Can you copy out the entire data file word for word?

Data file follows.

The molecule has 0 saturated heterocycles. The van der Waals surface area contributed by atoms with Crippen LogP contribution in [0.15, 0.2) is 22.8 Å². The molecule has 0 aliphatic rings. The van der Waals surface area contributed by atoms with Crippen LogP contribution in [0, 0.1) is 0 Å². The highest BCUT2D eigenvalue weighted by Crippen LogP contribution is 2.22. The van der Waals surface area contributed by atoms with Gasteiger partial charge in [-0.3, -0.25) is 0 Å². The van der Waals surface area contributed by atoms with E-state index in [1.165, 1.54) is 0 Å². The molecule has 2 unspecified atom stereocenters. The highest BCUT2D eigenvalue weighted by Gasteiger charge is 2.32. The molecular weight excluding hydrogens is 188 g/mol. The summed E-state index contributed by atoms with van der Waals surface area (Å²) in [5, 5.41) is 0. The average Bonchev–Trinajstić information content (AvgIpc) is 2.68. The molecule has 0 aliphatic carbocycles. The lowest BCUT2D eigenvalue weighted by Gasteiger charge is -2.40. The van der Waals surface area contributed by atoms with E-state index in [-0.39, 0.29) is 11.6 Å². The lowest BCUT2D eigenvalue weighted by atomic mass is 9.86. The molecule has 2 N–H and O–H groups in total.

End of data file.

The molecule has 0 saturated heterocycles. The van der Waals surface area contributed by atoms with Crippen LogP contribution in [0.15, 0.2) is 22.8 Å². The molecule has 0 aliphatic rings. The van der Waals surface area contributed by atoms with Crippen LogP contribution in [0, 0.1) is 0 Å². The highest BCUT2D eigenvalue weighted by Crippen LogP contribution is 2.22. The van der Waals surface area contributed by atoms with Gasteiger partial charge in [-0.3, -0.25) is 0 Å². The van der Waals surface area contributed by atoms with E-state index in [1.165, 1.54) is 0 Å². The molecule has 2 unspecified atom stereocenters. The highest BCUT2D eigenvalue weighted by Gasteiger charge is 2.32. The molecular weight excluding hydrogens is 188 g/mol. The summed E-state index contributed by atoms with van der Waals surface area (Å²) in [5, 5.41) is 0. The average Bonchev–Trinajstić information content (AvgIpc) is 2.68. The molecule has 0 aliphatic carbocycles. The lowest BCUT2D eigenvalue weighted by Gasteiger charge is -2.40. The van der Waals surface area contributed by atoms with E-state index in [-0.39, 0.29) is 11.6 Å². The lowest BCUT2D eigenvalue weighted by atomic mass is 9.86. The molecule has 2 N–H and O–H groups in total.